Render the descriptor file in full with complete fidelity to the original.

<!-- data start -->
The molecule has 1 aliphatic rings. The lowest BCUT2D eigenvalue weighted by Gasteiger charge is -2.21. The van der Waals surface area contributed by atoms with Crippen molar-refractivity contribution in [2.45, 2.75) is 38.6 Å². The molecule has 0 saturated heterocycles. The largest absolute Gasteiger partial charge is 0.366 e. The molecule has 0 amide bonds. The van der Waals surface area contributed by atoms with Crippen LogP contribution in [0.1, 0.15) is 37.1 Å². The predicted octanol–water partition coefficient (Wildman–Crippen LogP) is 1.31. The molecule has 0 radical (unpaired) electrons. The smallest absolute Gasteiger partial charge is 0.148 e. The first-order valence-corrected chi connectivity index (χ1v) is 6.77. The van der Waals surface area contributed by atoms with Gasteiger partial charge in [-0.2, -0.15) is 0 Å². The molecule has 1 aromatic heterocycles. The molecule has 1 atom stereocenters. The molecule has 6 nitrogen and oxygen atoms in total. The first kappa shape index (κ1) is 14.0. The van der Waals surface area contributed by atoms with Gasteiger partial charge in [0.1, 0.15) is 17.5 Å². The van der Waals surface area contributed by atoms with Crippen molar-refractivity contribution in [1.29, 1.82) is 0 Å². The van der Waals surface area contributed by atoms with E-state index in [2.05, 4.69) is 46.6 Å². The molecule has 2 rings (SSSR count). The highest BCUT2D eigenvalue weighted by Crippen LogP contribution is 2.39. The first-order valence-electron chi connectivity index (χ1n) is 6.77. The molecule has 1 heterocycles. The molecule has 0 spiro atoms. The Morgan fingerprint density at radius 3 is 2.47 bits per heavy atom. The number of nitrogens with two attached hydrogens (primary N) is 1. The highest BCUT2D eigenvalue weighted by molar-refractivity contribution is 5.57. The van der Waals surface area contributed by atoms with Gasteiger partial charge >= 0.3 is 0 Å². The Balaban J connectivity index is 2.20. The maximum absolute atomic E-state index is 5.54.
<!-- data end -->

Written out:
The molecule has 1 aliphatic rings. The lowest BCUT2D eigenvalue weighted by Gasteiger charge is -2.21. The van der Waals surface area contributed by atoms with Crippen molar-refractivity contribution in [2.45, 2.75) is 38.6 Å². The molecule has 0 saturated heterocycles. The largest absolute Gasteiger partial charge is 0.366 e. The molecule has 0 amide bonds. The van der Waals surface area contributed by atoms with Crippen LogP contribution in [0.1, 0.15) is 37.1 Å². The predicted octanol–water partition coefficient (Wildman–Crippen LogP) is 1.31. The molecule has 0 radical (unpaired) electrons. The smallest absolute Gasteiger partial charge is 0.148 e. The first-order valence-corrected chi connectivity index (χ1v) is 6.77. The van der Waals surface area contributed by atoms with Gasteiger partial charge in [-0.2, -0.15) is 0 Å². The molecule has 1 aromatic heterocycles. The molecule has 1 atom stereocenters. The molecule has 6 nitrogen and oxygen atoms in total. The first kappa shape index (κ1) is 14.0. The van der Waals surface area contributed by atoms with Gasteiger partial charge in [0.1, 0.15) is 17.5 Å². The van der Waals surface area contributed by atoms with Crippen molar-refractivity contribution in [1.29, 1.82) is 0 Å². The van der Waals surface area contributed by atoms with E-state index in [2.05, 4.69) is 46.6 Å². The molecule has 2 rings (SSSR count). The highest BCUT2D eigenvalue weighted by Crippen LogP contribution is 2.39. The first-order valence-electron chi connectivity index (χ1n) is 6.77. The molecule has 1 heterocycles. The molecule has 0 spiro atoms. The Morgan fingerprint density at radius 3 is 2.47 bits per heavy atom. The number of nitrogens with two attached hydrogens (primary N) is 1. The highest BCUT2D eigenvalue weighted by molar-refractivity contribution is 5.57. The van der Waals surface area contributed by atoms with Gasteiger partial charge >= 0.3 is 0 Å². The Balaban J connectivity index is 2.20. The maximum absolute atomic E-state index is 5.54.